Muscular dystrophy is characterised by the progressive weakness and degeneration of skeletal muscles. Some patients may only experience mild symptoms within a lifetime whereas others will have severe symptoms and die at a young age. The ­muscular dystrophies share common muscle ­histology demonstrating a characteristic variation in muscle fibre size, fibre death, infiltration by inflammatory cells and ultimately, replacement of the muscle ­fibres by fat and connective tissue. In combination with routine microscopic examination of a muscle biopsy, immunohistochemistry can be used to make a definitive diagnosis in some muscular dystrophies by identifying deficiencies of key proteins.

Of the nine types of muscular dystrophy, the most common and severe form is Duchenne muscular dystrophy (DMD) which affects young boys. It occurs in around 1 in 3,500 male births and is inherited on the X chromosome. Although females may be carriers of the defective gene, they usually show no symptoms. In severe DMD, the dystrophin protein that stabilizes the muscle membrane during contraction is absent resulting in impaired function of the muscle cells and deterioration of the muscle fibres (Fig 6).

Fig. 6: Human skeletal muscle: immunohistochemical staining for dystrophin using NCL-DYSA (Clone 13H6). Note membrane staining of normal muscle fibers (A) and reduced variable staining of muscle fibres from an individual with Duchenne and Becker muscular dystrophy (B). Paraffin section.

In Becker muscular dystrophy (BMD), the second most common form of muscular dystrophy, the dystrophin molecule is also affected but patients show a less pronounced reduction in protein expression. BMD is also linked to the X chromosome, occurring in around 1 in 30,000 male births.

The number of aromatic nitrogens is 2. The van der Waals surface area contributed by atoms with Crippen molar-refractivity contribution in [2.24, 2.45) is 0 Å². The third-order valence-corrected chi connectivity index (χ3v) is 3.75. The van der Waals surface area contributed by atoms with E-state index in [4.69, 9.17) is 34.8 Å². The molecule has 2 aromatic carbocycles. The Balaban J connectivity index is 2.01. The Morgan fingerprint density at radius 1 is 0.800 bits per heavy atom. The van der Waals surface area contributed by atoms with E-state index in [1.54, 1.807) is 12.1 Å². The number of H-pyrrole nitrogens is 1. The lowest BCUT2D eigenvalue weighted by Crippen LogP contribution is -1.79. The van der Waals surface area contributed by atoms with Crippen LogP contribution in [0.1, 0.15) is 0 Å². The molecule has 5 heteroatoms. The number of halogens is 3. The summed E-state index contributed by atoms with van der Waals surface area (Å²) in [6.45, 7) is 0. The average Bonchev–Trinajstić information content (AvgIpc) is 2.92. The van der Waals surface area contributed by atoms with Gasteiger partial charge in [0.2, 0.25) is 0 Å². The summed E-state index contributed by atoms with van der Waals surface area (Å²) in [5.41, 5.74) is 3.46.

The other types of muscular dystrophy are rare with proteins such as emerin, sarcoglycans and calpain affected and not all are linked to the X chromosome. A differential diagnosis may be achieved by labelling muscle biopsies with antibodies to these proteins.


Nigel Piggott, Ph.D.

Nigel Piggott, Senior Principal Scientist, Leica Microsystems, Newcastle, acquired his Ph.D. at the Edinburgh University in 1979. His doctoral thesis with the title ‘Synthesis of bacterial alginate by Pseudomonas aeruginosa’, sponsored by Tate & Lyle, was honored with the CASE Award.  After working as a researcher for the University of Newcastle upon Tyne, he joined the former Vision Biosystems in 1994 as a Senior Research Associate. In 2002, Nigel Piggott became Antibody Development Manager, before becoming Principal Development Scientist in 2007. He has been holding his present position as Senior Principal Scientist since 2008.

Gary McIntosh, Ph.D.

Gary McIntosh, Technical Project Specialist, Leica Microystems Newcastle, was born in Hull, UK. He graduated with a B.Sc. in Biomedical Sciences from the University of Bradford in 1992. He then studied for a Ph.D. at the University of Newcastle upon Tyne with a thesis on “Evaluating the Significance of Gene Product Expression of an Oncogene Amplification Locus in Human Breast Cancer”. In 1996, he joined Novocastra Laboratories as a monoclonal antibody development scientist. Following the acquisition by Vision Biosystems in 2002, he became the antibody research and development manager. More recently, he is operating as a part of the Leica Biosystems R&D management team to provide technical expertise to maximise the sites efficiency in managing technically complex projects.